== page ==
Home Covid Vaccine Not An Option: UoI Affidavit To Bombay HC
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The ministry of health and family welfare (MoHFW) told the Bombay high court (HC) that door-to-door vaccination is not feasible, as it would be difficult to ensure that the vaccine is maintained at the optimal temperature required and further, help a patient in case of in Adverse Event Following Immunization (AEFI). The detailed affidavit filed by under secretary Satyendra Singh on April 20 cited five reasons for why such a vaccination policy does not exist.

“In case of any AEFI, case management may not be proper and there will be delay in reaching health facility; Challenges in maintaining protocol of observation of beneficiary for 30 minutes after vaccination; The vaccine will be place in and out of Vaccine Carrier for each vaccination thereby increasing chances of contamination and exposure beyond recommended temperature which could affect vaccine efficacy and cause AEFI which will be detrimental to vaccine confidence and programme performance; High vaccine wastage due to increased time going from door to door taking more time for reaching out to each beneficiary; Following protocols for physical distancing and infection prevention and control may not be possible during door to door campaign,” it stated.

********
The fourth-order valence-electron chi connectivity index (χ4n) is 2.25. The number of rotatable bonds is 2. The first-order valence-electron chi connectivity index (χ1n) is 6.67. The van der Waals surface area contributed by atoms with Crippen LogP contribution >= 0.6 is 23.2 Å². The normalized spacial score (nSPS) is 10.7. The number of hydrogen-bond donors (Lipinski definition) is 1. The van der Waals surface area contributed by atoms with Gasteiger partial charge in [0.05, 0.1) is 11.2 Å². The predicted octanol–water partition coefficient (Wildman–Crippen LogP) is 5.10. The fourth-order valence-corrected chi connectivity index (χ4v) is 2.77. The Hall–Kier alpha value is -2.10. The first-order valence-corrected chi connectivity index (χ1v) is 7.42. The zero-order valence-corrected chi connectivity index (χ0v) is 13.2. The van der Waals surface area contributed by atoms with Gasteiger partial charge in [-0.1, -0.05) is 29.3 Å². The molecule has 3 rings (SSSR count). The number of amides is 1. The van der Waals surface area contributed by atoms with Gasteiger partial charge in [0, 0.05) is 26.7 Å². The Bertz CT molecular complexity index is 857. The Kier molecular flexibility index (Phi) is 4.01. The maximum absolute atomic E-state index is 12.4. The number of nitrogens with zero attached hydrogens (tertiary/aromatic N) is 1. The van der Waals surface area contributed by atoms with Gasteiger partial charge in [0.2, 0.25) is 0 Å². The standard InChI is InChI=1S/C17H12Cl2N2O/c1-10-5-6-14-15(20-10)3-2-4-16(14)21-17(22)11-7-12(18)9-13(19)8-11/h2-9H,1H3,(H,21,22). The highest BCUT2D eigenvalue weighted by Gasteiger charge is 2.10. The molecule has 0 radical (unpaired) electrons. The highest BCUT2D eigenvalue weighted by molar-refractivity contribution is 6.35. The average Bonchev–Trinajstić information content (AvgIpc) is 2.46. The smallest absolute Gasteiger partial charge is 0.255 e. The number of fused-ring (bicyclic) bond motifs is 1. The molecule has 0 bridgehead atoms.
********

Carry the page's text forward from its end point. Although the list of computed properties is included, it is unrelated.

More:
Two advocates, Dhruti Kapadia and Kunal Tiwari, had filed a Public Interest Litigation on April 7 seeking that the vaccination of senior citizens above 75 years, differently abled and those who are bed-ridden should be carried out in their homes. On April 9, the state of Maharashtra opposed the plea on the grounds that as per vaccination protocols issued by the National Expert Group on Vaccine Administration.

Purnima Kantharia, representing the state, submitted that supervision is a must after vaccination and the doctors have to observe how the body reacts to the jab. The lawyer representing the Brihanmumbai Municipal Corporation submitted that as per guidelines, three rooms including waiting room, vaccination room and observation room are required in any vaccination centre. The lawyer submitted that as a result of this vaccination had to be carried out close to an Intensive Care Unit (ICU) facility in case of any emergency.

A bench comprising chief justice Dipankar Datta and justice Girish Kulkarni of the Bombay HC sought a response from the MoHFW, and also asked whether a policy for door-to-door vaccination could be put in place by the Centre. In an exhaustive affidavit filed on April 20, the Centre said that it was not mandatory to have an ICU facility for administering the Covid-19 vaccines.

The affidavit stated that as the vaccine would be constantly removed from the carrier for each shot to be administered, it would be difficult to maintain the correct temperature needed for their storage, and the chance of contamination and exposure to temperatures that are beyond what is recommended would affect vaccine efficacy and may cause Adverse event Following Immunization (AEFI).

Singh also stated that in case of an AEFI in door-to-door vaccination, it may not always be possible to take a patient to a health facility on time, and that the mandatory observation for at least 30 minutes after vaccination, would not be possible at home. The affidavit also states that after receiving requests from several state governments, more vaccination centres had been approved for special consideration of senior citizens.